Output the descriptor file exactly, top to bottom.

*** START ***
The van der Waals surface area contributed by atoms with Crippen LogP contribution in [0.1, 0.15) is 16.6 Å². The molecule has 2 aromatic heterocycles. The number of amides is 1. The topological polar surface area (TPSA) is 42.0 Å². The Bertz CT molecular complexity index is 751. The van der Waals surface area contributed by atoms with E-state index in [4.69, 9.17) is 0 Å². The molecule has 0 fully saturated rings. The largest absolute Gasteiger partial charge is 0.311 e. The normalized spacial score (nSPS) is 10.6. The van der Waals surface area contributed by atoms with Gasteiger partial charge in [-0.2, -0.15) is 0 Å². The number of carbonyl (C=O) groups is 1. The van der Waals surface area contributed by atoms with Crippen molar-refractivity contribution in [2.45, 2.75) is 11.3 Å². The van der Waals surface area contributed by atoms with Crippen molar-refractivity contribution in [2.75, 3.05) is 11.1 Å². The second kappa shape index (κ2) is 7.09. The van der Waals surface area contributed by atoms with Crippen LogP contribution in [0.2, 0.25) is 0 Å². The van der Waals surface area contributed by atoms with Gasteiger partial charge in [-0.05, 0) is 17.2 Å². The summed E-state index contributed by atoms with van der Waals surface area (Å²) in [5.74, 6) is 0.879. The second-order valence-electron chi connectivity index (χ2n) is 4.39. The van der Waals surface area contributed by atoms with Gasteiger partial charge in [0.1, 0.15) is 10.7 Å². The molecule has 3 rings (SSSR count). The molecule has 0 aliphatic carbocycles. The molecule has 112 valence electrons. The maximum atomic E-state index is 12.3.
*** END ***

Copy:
The van der Waals surface area contributed by atoms with Crippen LogP contribution in [0.1, 0.15) is 16.6 Å². The molecule has 2 aromatic heterocycles. The number of amides is 1. The topological polar surface area (TPSA) is 42.0 Å². The Bertz CT molecular complexity index is 751. The van der Waals surface area contributed by atoms with E-state index in [4.69, 9.17) is 0 Å². The molecule has 0 fully saturated rings. The largest absolute Gasteiger partial charge is 0.311 e. The normalized spacial score (nSPS) is 10.6. The van der Waals surface area contributed by atoms with Gasteiger partial charge in [-0.2, -0.15) is 0 Å². The number of carbonyl (C=O) groups is 1. The van der Waals surface area contributed by atoms with Crippen molar-refractivity contribution in [2.45, 2.75) is 11.3 Å². The van der Waals surface area contributed by atoms with Crippen molar-refractivity contribution in [2.75, 3.05) is 11.1 Å². The second kappa shape index (κ2) is 7.09. The van der Waals surface area contributed by atoms with Crippen LogP contribution in [0.2, 0.25) is 0 Å². The van der Waals surface area contributed by atoms with Gasteiger partial charge in [-0.05, 0) is 17.2 Å². The summed E-state index contributed by atoms with van der Waals surface area (Å²) in [5.74, 6) is 0.879. The second-order valence-electron chi connectivity index (χ2n) is 4.39. The van der Waals surface area contributed by atoms with Gasteiger partial charge in [0.1, 0.15) is 10.7 Å². The molecule has 3 rings (SSSR count). The molecule has 0 aliphatic carbocycles. The molecule has 112 valence electrons. The maximum atomic E-state index is 12.3.